Seeing Differently. Franciscans and Creation.

Book cover

Shelly Dennison reviews, “Seeing Differently. Franciscans and Creation,” by Simon Cocksedge, Samuel Double & Nicholas Alan Worssam.

‘Seeing Differently’ caught my eye whilst browsing in the bookshop at Greenbelt this year. The timing means that, rather appropriately, I read it during the ecumenical Season of Creation which ends on October 4th, the feast day of St Francis.

The authors summarise their purpose well when they say, “Our book has been written in the belief that Francis of Assisi and the Franciscan tradition have an important contribution to make in transforming world views that have become dangerous to life, and to all creation, both human and non-human.” The book explores what a distinctively Franciscan response to climate science and threats to nature and the environment might look like.

The book is divided into three sections. The first, ‘Francis and Creation’, is written by Simon Cocksedge. Cocksedge was a family doctor and is now a parish priest and hospice chaplain. He is part of the Franciscan Third Order whose members commit to an individual rule of life. His section  looks at the stories about St Francis and different aspects of Creation, covering birds, animals, fish and insects, as well as inanimate creation such as water and rocks. It also covers the Canticle of the Creatures (‘Francis’ great prayer of praise and thanksgiving’) and themes from Francis’ spirituality and way of life.

The second section is ‘Franciscans and Creation’, where Nicholas Alan Worssam, Guardian of Glasshampton Monastery in Worcestershire, continues the story by explaining how Francis’ followers lived and developed his spirituality. He looks at figures like Clare of Assisi, Angela of Foligano and Bonaventure, pulling out some key themes such as sin, lament, contemplation and beauty.

The final part of the book is written by Samuel Double who was Guardian of Hilfield Friary in Dorset, where he led their project on living sustainably in community. He is now at the Franciscan Friary in Plaistow, east London. This section, ‘Franciscans and Creation Today’ explores how learning from Francis’ way of seeing and inhabiting the world around him could transform our contemporary relationship with creation. Importantly, the words he draws out are active – attending, inhabiting, valuing and gazing – which reflects the focus of all three writers on the practical lessons that can be drawn from the Franciscan tradition. He also discusses the recurring themes of the book such as connectedness, reconciliation, hospitality and limits.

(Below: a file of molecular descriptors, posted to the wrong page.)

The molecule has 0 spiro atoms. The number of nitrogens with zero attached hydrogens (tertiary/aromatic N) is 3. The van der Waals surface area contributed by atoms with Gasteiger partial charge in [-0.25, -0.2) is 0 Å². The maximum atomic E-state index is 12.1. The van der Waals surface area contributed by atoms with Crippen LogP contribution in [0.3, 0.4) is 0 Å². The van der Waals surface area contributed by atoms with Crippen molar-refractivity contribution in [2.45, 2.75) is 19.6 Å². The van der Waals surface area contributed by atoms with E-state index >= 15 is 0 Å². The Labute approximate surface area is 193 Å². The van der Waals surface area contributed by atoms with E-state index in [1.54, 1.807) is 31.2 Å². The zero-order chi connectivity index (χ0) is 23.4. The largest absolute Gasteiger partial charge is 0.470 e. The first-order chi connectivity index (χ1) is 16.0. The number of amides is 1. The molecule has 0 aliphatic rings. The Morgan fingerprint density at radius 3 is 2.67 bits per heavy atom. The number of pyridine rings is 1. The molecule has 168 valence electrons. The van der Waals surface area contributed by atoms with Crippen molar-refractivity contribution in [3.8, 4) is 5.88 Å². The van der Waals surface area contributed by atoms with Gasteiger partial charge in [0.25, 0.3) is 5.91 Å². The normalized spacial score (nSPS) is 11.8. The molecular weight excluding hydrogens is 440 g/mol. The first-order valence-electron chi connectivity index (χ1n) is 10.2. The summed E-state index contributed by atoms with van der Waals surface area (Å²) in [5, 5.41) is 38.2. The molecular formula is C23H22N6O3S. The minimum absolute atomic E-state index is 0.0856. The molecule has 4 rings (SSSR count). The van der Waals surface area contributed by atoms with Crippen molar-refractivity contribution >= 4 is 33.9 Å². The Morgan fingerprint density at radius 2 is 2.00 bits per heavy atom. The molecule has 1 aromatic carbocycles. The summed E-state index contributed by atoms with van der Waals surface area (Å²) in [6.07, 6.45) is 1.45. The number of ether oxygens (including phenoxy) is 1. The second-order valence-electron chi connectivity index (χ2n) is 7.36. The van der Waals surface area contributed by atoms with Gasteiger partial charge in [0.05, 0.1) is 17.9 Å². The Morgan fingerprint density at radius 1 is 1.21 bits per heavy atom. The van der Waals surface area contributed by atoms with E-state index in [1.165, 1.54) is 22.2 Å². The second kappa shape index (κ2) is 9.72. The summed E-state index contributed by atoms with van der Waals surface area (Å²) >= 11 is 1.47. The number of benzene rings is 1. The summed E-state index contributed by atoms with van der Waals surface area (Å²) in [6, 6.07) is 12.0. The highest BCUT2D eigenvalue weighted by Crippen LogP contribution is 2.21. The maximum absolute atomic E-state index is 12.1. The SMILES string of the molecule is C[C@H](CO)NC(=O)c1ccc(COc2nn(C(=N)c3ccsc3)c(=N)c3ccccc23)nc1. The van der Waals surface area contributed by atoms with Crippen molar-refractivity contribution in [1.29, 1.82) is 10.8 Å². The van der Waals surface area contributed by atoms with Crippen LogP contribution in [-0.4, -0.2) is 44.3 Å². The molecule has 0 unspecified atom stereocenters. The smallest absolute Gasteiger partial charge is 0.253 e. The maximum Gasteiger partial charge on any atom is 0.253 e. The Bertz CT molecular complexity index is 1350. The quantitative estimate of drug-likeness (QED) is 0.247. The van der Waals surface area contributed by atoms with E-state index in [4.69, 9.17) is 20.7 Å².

One of the strengths of ‘Seeing Differently’ is that it has been written by practitioners rather than as an academic study. This makes for a very readable volume, where the authors share something of their own stories alongside the historical and thematic elements. For example, Simon Double writes about his move from rural Dorset to urban London, “I was challenged by those who told me that a care for creation was all very well for those living in the countryside or leafy suburbs, but was hardly a priority for those in cities. I wanted to respond to this challenge, reflect on it and investigate an urban as well as rural ecology, particularly because Franciscans have traditionally tended to establish their friaries in towns.” He goes on to explain how his eyes were opened to London’s nature and green spaces on walks with writer Bob Gilbert. (Incidently, I can also recommend Bob Gilbert’s book ‘Ghost Trees. Nature and People in a London Parish.’ It’s an excellent read, and one I discovered after hearing the author speak at Greenbelt back in 2019) The fact that it is written by practitioners also gives the book a down to earth tone, the Franciscan hallmarks of poverty, humility, simplicity and prayer are all here. It may also explain the lack of romanticism which often colours writing about Francis. The writers are clear about his sometimes pragmatic approach to creation and don’t present an idealised picture of his life. Familiar stories such as Francis preaching to the birds or the taming of the wolf of Gubbio are thoughtfully explored to show how they may have evolved and the lessons that we might take from them.

There are some useful supporting resources for readers who wish to go further. Each chapter has some questions for reflection and suggestions for further reading. There is also a bibliography, glossary and appendix on studying Francis.

‘Seeing Differently’ is a thought provoking read that brings the Franciscan threads of prayer and action together in a practical and engaging way.

Shelly Dennison is a JRI director and works as the Digital Engagement Officer for CPRE Bedfordshire. Shelly communicates the countryside charity’s message on their website and social media channels, as well as in print materials like their members’ magazine. Her role involves content creation, communications strategy and planning, profile raising and engaging new audiences. More recently Shelly has also begun working with local community groups and campaigners to help them communicate their aims. She is the Eco Church lead in her local Methodist Church and also worships in her local parish church.